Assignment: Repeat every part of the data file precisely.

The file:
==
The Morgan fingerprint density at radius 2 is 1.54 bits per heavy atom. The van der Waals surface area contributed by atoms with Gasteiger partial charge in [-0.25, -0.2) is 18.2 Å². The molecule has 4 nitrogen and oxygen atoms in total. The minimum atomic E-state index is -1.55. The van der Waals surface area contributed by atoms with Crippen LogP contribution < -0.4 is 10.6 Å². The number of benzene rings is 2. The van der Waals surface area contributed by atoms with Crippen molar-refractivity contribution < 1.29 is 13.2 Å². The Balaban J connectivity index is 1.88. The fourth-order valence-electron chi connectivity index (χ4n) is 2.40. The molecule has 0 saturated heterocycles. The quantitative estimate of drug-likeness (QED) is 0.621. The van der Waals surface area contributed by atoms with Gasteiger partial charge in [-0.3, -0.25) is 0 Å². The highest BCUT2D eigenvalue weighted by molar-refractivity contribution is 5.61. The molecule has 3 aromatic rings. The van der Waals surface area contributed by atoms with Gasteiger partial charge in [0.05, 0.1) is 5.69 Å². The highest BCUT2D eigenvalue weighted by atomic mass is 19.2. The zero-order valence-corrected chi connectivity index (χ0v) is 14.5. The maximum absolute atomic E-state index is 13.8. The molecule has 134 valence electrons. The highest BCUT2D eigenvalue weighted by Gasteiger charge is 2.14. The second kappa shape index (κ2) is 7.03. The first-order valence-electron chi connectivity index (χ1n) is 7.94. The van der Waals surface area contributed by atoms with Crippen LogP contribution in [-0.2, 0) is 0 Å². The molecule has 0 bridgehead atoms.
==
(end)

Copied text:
The Morgan fingerprint density at radius 2 is 1.54 bits per heavy atom. The van der Waals surface area contributed by atoms with Gasteiger partial charge in [-0.25, -0.2) is 18.2 Å². The molecule has 4 nitrogen and oxygen atoms in total. The minimum atomic E-state index is -1.55. The van der Waals surface area contributed by atoms with Crippen LogP contribution < -0.4 is 10.6 Å². The number of benzene rings is 2. The van der Waals surface area contributed by atoms with Crippen molar-refractivity contribution < 1.29 is 13.2 Å². The Balaban J connectivity index is 1.88. The fourth-order valence-electron chi connectivity index (χ4n) is 2.40. The molecule has 0 saturated heterocycles. The quantitative estimate of drug-likeness (QED) is 0.621. The van der Waals surface area contributed by atoms with Gasteiger partial charge in [-0.3, -0.25) is 0 Å². The highest BCUT2D eigenvalue weighted by molar-refractivity contribution is 5.61. The molecule has 3 aromatic rings. The van der Waals surface area contributed by atoms with Gasteiger partial charge in [0.05, 0.1) is 5.69 Å². The highest BCUT2D eigenvalue weighted by atomic mass is 19.2. The zero-order valence-corrected chi connectivity index (χ0v) is 14.5. The maximum absolute atomic E-state index is 13.8. The molecule has 134 valence electrons. The highest BCUT2D eigenvalue weighted by Gasteiger charge is 2.14. The second kappa shape index (κ2) is 7.03. The first-order valence-electron chi connectivity index (χ1n) is 7.94. The van der Waals surface area contributed by atoms with Crippen LogP contribution in [-0.2, 0) is 0 Å². The molecule has 0 bridgehead atoms.